science, technology, writing
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- Last year Adam Sadilek, a University of Rochester researcher, and John Krumm, an engineer at Microsoft’s research lab, showed they could predict a person’s approximate location up to 80 weeks into the future, at an accuracy of more than 80%. To get there, the pair mined what they described as a “massive data set” collecting 32,000 days of GPS readings taken from 307 people and 396 vehicles.
- this is stupid
Justify yourself? If the energy reduction of enough volume, it will lower costs, which will then be pounced upon by everyone else. Plenty of businesses currently invest extra costs to reduce their energy consumption. If gas was cheap, they wouldn't have to do that...
- The gamer gear is the gamer gear and shall be the gamer gear forever and ever amen
While it might still hold true for accessories, I rather disagree with this sentiment in the context of PC hardware. Long long ago, I built my own computer. It was "pretty good" for the time. It could run games, pretty good games. It also costed well upwards of a thousand dollars.
It has lasted many years, but nowadays, if I was wanted to buy something similar, it would cost me half the price. And that's not even taking into account the explosion of games in the horizontal direction of graphics. It's much less common that one requires "high end" to play any game on the market. Those toys are now targeted towards those with benchmarking fetishes (and, I suppose, professional digital artists).
I agree with you complete, one of the few bits of the article that bugged me. And it's not just the salary for hospital officials making up the price of health care. It's the equipment supplies. It's the complete lack of transparency in pricing. It's incredible legal costs associated with malpractice. It's an aging system completed resistant to change in technologies and new players.
- But movies don't work like that any more, at least, not at that scale. So while they were out hammering on the screenplay set designers and storyboardists and character designers and this whole army of people started working on Oblivion even though they didn't quite know what it was about yet. One of them was a buddy of mine, who told me "man, what we've seen so far ain't so good." Lo and behold, shortly before Christmas two years ago Disney told everyone to go home because the script was terrible and they were putting the whole project on hold.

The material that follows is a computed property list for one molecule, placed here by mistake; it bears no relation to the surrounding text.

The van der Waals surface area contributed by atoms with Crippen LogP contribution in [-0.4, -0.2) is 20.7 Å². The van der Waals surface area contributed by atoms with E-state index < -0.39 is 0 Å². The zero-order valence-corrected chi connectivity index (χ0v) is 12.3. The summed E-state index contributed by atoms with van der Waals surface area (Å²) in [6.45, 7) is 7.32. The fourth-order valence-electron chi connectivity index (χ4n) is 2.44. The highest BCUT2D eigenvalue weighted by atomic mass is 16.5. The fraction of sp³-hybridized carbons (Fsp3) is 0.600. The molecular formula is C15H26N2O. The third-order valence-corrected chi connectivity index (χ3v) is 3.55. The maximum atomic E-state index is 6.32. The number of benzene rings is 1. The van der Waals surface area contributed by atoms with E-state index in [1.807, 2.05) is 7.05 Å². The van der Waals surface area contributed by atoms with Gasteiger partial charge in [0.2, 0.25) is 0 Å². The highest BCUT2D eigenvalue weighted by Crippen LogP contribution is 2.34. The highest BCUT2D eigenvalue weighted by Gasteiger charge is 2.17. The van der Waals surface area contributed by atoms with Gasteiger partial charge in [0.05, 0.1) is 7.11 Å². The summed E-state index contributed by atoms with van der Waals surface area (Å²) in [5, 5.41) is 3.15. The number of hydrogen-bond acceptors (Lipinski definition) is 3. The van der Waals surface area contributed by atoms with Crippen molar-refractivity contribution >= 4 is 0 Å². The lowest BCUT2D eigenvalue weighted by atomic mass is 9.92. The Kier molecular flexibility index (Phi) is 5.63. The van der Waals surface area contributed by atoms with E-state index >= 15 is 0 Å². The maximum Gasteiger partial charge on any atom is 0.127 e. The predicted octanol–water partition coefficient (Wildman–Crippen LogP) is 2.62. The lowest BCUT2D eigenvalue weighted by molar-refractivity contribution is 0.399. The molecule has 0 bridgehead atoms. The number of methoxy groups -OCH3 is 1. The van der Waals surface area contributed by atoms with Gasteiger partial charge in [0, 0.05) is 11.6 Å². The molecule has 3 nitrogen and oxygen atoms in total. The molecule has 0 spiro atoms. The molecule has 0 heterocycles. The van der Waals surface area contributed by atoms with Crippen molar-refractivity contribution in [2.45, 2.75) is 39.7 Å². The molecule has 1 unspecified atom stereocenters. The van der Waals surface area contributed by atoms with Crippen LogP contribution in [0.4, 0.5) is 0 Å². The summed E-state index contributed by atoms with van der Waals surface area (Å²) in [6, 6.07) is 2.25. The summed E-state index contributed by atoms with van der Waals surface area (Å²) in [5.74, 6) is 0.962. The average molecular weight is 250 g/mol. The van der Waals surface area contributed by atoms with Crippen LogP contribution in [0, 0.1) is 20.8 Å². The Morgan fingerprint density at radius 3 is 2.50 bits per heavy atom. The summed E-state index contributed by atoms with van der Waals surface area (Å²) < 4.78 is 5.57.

I'm really confused by Hollywood screenplay writing. Why do so many movies have shit scripts? Why couldn't they have paid a writer with a good track history? The writer's cost is a tiny fraction of the overall budget, yet it makes up a massive proportion of the impression on the viewer.
Hell, aren't there enough starving writers in Hollywood that they could throw out a pitch and hire the best screenplay put forward among multiple independent writers?
My close friend moved back down to LA this year to pursue a career of writing and directing movies. The impression I got from discussing it with him was that there are plenty of brilliant writers down there and it's a cut-throat world to make a living...yet I also feel that it's normally the shit that floats to the top.
Quick suggestion on this front: Associate tags by frequency of them being together on the same post, and drop the 2-tag max. Let a post be tagged #science, #biology, #biochemistry, #homelab, #pcr. Then, when tags appear to be used more often together, above some certain threshold, list them as associated on the #tag page, similar to the similar posts feature that was removed.
That way, if I think #writing and #writebetterdammit should be related, I can always just use the community tag for relevant posts myself. Additionally, you could have a suggested tags field to quickly add commonly associated tags, though this might bias the algorithm in the long run...
Only trouble would be that it could be abused, letting me associate #murderer and #yourmother if I'm feeling malicious...